Actress Barbara Rush has shared memories of her long career with Stephanie Nolasco for Fox News. Born in 1927, she met a young Marilyn Monroe in the late 1940s, while both were residents at the Hollywood Studio Club, a home for aspiring actresses.

‘Oh yes, we were friends,’ she said. ‘We were in the studio club together. At least with me, when you first come to Hollywood, and I went to Paramount, they put me immediately in the studio club. It’s kind of like a sorority house. And Marilyn Monroe was there. I loved her. Marilyn was such a darling lady. She was very sweet and nice. All the girls in the studio club just had a good time.’

In 1954, Barbara won the Golden Globe award as ‘Most Promising Newcomer – Female’ for her role in the sci-fi classic, It Came From Outer Space. She was then married to actor Jeffrey Hunter. She played the wife of James Mason in Bigger Than Life (1956.) Director Nicholas Ray, a mutual friend of Marilyn, offered the star – who was filming Bus Stop on another soundstage at Twentieth Century Fox – a cameo role in his film, but due to Marilyn’s nerves, it never transpired.

In The Young Lions (1958) Barbara starred opposite Marlon Brando and Montgomery Clift, who would later work with Marilyn on her last completed movie, The Misfits.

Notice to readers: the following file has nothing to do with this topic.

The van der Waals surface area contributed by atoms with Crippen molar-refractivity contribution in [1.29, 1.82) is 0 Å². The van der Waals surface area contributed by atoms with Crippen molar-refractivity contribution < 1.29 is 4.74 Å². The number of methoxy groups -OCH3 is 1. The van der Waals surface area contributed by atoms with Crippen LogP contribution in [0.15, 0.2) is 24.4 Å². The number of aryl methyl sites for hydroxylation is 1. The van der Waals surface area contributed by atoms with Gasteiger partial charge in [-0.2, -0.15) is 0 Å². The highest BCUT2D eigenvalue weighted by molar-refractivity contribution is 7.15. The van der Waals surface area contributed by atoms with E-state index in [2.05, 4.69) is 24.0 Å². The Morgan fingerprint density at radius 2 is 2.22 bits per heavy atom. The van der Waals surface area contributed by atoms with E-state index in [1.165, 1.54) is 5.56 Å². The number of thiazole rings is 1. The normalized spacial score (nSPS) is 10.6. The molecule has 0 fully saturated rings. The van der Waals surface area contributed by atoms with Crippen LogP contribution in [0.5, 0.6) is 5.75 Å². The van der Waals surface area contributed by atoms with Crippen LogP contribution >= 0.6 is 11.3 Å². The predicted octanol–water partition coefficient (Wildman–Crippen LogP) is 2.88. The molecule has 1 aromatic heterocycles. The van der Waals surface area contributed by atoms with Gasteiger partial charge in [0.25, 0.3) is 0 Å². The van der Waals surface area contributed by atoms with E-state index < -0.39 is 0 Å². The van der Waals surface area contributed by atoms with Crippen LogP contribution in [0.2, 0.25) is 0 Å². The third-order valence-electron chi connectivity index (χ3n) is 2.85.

Barbara married Hollywood publicist Warren Cowan in 1959. As Marilyn’s biographer Gary Vitacco Robles tells me, ‘Warren Cowan was part of a publicity firm (Rogers & Cowan) that had merged with Arthur P. Jacobs’ Company. I believe the two firms separated again around 1959. Both had represented Marilyn.’

Barbara still remembers her disbelief at hearing of Marilyn’s death three years later. ‘It was in the middle of the night when we got the call,’ she recalled. ‘My husband, who handled her, was very shocked. So shocked. I just kept hearing him go, Oh my God, over and over… We were all just very disturbed by it.’

During this time Barbara also worked in television, including a memorable role as the devious Nora Clavicle in Batman. She also appeared in the Rat Pack musical, Robin and the 7 Hoods (1964), and with Paul Newman in the 1967 Western, Hombre.

In 1970, Barbara won the prestigious Sarah Siddons Award (referenced in All About Eve) for her stage role in Forty Carats. She would later star in a one-woman Broadway show, A Woman Of Independent Means. She returned to her sci-fi roots with a recurring part as Lindsay Wagner’s mother in TV’s The Bionic Woman. Since 1997 she has lived at the Harold Lloyd Estate in Beverly Hills, where Marilyn was photographed by the former silent movie comedian back in 1953.

Barbara’s most recent screen credit was in 2007, when she appeared in several episodes of another television series, Seventh Heaven. She is still active, having just made a short film and attending a Hollywood Museum exhibition, Batman ’66.

George Chakiris On Working With Marilyn

George Chakiris, the perenially youthful actor, dancer and choreographer, who worked with Marilyn at the start of his movie career in Gentlemen Prefer Blondes and There’s No Business Like Show Business, and has spoken fondly of her at several memorial services, has shared his memories with Stephanie Nolasco for Fox News.